According to myth, Semiramis murdered her husband so that she could become the sole ruler of Assyria. A lady this fierce certainly requires the appropriately coiffed hair to match. Her tight curls are bound down her back and set off with a lovely crown, just to remind everyone exactly who’s in charge.

Charles Willson Peale, Rachel Leeds Kerr, 1790, oil on canvas, Dallas Museum of Art, gift of the Pauline Allen Gill Foundation

Charles Willson Peale, Rachel Leeds Kerr, 1790, oil on canvas, Dallas Museum of Art, gift of the Pauline Allen Gill Foundation

By the late 18th century, hair was teased to towering heights. Styles would be elaborately arranged by hairdressers and maintained for weeks by sleeping in less than comfortable positions with hair wrapped in handkerchiefs. Day dress required the proper covering of the head, but for evening the intricately crafted style was put proudly on display. If size does matter, we can only imagine what talents Mrs. Kerr’s hairdresser employed under her cap.

Stop by the DMA the next time you’re in need of a little hairstyle inspiration and see what your stylist can dream up!

Sarah Coffey is Assistant to the Chair of Learning Initiatives at the DMA.

Permanent Waves and Lipstick Craves

When my husband, Bryan, unexpectedly told me that he had redeemed the Art Beauty Shoppe reward from the DMA Friends program, I could hardly contain my “blow-your-wig” (check out other 1930s lingo) excitement. Bryan and I are in love with the DMA. We are both researchers at the University of Texas Southwestern Medical Center, and its close proximity to the Museum allows us to easily enjoy lunch breaks and late night events in one of our favorite places. I was particularly surprised that he had used his points because we were trying to redeem a voucher for the coveted Overnight at the DMA, which takes 100,000 points. (I was actually able to redeem it for us—see you there on November 1!).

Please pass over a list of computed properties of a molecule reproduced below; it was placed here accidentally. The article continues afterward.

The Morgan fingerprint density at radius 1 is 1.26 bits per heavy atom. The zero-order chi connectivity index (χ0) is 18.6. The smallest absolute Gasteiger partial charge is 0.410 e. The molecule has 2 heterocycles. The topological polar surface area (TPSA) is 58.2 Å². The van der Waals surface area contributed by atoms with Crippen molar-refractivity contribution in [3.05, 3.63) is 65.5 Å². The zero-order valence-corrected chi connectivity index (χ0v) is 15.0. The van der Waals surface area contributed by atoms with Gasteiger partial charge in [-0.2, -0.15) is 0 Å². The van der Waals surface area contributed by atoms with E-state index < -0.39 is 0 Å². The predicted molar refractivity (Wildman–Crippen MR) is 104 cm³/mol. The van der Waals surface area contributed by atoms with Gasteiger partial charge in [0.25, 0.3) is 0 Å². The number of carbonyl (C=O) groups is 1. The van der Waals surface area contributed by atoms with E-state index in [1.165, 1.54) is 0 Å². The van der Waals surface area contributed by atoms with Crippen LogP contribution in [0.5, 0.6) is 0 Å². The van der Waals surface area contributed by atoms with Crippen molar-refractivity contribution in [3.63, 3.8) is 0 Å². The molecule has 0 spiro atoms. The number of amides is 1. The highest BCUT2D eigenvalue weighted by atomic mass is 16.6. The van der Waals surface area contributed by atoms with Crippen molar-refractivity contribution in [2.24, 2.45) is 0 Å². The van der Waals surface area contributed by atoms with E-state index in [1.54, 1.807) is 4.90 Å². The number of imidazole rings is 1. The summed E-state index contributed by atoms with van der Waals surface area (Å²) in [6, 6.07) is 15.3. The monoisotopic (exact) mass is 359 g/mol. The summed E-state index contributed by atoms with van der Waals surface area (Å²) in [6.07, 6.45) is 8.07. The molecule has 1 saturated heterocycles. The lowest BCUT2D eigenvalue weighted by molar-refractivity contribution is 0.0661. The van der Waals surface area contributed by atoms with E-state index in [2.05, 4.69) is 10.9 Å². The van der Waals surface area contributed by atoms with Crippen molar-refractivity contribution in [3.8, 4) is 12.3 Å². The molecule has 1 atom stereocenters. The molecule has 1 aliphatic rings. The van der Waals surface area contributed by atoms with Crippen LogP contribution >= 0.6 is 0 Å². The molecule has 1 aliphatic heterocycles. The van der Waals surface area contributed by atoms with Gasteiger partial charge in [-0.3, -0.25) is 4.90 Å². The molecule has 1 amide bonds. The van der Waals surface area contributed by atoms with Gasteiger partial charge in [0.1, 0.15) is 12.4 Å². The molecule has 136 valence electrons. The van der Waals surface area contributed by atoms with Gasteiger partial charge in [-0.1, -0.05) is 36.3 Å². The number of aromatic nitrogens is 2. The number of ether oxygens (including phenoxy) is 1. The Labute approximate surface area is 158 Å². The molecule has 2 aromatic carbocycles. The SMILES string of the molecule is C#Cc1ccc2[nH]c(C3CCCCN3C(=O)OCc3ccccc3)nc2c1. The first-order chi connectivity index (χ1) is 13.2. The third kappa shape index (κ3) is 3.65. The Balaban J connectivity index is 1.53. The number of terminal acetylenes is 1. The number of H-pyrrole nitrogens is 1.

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Lacey (second from right); her husband, Bryan; her friends; and Pouf stylists

With the Art Beauty Shoppe reward, three of my friends and I were able to have our hair and makeup done in 1930s style and then have photos taken in front of the DMA’s 1934 painting Art Beauty Shoppe by Isaac Soyer. Pouf Blow Dry Salon accommodated the four of us just as if we were the four customers in the painting.

I was elated to get to share my love of the DMA with some of my friends in such a “swell” way. So I gave my friends, Amanda, Stephanie, and Katrina, a “dil-ya-ble” and we hit the Internet and antique malls to find the perfect vintage-style dresses to wear for the occasion.

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Bryan had the idea of adding props to make us look as if we were actually sitting in the salon, waiting for our appointment. He found a spring 1934 edition of Women’s Home Companion for us to peruse. I could “bump gums” for hours on that magazine alone, but I digress.